GW: I must ask you about common misconceptions in the media about DakhaBrakha because the narrative is that there’s this higher education behind it. I think it’s because the vocals are very accomplished and people assume that there’s a classical training behind it. But it’s not true?

Marko: It’s partly true. The girls [Nina Garenetska, Olena Tsybulska, Iryna Kovalenko, Oleksandra Harbuzova] are professional singers and started singing together in an ensemble in childhood, so they’ve collaborated for over 25 years, and it’s why they are sounding like one body. They only picked up instruments 15 years ago when DakhaBrakha appeared.

GW: It’s punk rock.

MH: Yes, exactly. Finally! (laughs) It’s very naive, minimalist. It’s not virtuoso.

GW: You just reminded me, I was reading in another interview about classical minimalism interacting with Ukrainian folk. What do you mean by that?

MH: In the beginning Vlad [Troitskyi], who created DhakaBrakha, was involved with classical minimalism and these different ethnic approaches. And 15 years ago he just gave us music to listen to and we really listened a lot: Michael Neumann, early Philip Glass. And we really tried to absorb this principal when writing music. It’s only the feeling of this; it’s not like we use them directly. It’s not like we use the structure of classical minimalism. Instead we use this atmosphere, this conceptual idea, and the style of playing instruments. Classical minimalism is approachable for people of our musical ability.

GW: So the other element Vlad gave when he was giving you music was his taste in Carpathian music and old folk songs?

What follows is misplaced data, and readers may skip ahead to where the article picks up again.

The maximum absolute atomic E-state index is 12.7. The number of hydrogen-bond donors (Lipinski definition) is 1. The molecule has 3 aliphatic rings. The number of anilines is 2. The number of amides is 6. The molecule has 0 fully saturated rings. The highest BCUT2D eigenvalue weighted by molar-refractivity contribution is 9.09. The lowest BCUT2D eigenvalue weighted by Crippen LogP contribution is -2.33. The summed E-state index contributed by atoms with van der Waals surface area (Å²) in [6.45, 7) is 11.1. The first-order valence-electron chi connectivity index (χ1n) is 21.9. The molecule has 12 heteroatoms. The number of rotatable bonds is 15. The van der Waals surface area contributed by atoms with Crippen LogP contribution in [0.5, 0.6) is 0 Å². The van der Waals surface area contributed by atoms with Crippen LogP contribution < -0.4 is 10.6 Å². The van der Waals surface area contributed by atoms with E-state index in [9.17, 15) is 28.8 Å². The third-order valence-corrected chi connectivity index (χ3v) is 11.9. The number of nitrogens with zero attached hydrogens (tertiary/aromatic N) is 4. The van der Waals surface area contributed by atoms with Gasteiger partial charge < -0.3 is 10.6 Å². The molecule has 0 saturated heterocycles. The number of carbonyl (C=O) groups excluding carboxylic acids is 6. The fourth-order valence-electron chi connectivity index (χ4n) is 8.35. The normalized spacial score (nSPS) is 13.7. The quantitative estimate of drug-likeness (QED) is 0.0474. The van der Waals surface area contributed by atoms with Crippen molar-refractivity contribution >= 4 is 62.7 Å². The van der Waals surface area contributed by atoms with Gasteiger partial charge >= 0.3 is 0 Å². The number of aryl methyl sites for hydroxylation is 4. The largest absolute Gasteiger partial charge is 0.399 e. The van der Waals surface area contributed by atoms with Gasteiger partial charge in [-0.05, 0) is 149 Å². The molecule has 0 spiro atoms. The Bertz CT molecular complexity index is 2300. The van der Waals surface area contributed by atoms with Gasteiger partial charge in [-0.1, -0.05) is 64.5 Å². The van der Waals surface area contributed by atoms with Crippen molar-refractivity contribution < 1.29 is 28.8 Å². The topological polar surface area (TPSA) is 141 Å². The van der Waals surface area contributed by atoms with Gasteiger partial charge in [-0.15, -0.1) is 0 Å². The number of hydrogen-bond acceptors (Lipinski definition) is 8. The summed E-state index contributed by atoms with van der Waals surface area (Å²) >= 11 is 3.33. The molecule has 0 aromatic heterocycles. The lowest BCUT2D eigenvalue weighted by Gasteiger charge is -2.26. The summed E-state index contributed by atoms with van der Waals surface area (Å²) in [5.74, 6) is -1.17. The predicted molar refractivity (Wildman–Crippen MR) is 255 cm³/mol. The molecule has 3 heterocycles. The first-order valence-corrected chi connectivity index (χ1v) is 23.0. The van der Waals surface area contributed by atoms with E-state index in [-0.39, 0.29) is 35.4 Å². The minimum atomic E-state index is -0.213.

MH: Well, not exactly. The girls are professional ethnomusicologists so they know different parts of Ukraine (folk from different parts of Ukraine is really different). So they’re really professional in this and singing and they know this material. So, we have this basic thing: Ukrainian folk, but they only know well the Ukrainian part of folkore. Vlad, then, suggested we do an experiment with folklore and make our view of music wider. He gave us the best examples of different kinds of music from his taste: classical, world music, whatever. He also wanted to experiment by putting authentic Ukrainian folk songs in different rhythms, atmosphere and sounds which are not usual for Ukrainian music. That’s why at the beginning even it was a bit artificial: you put Ukrainian songs to some African rhythms!? It’s not our rhythms. But then we felt it started to work, it was really compatible. Plus, it’s a new way of conserving this Ukrainian authentic music: putting it in some unusual circumstances; mixing everything. And we think we give new life to these old songs. I mean, they may be somewhere in archives or some professional people really listen to it. But in general it’s not widespread. People aren’t singing folk in cities. It’s not a common things for Ukrainian families to play in the evenings. But our approach means people can hear Ukraine all over the world. And it opens Ukraine for Ukrainians. Young people can really feel it and understand it.

GW: A consequence of the music is it brings people together and unites Ukraine which was being ruptured, I remember Vlad, your creator, said in an interview. Can you claim those things?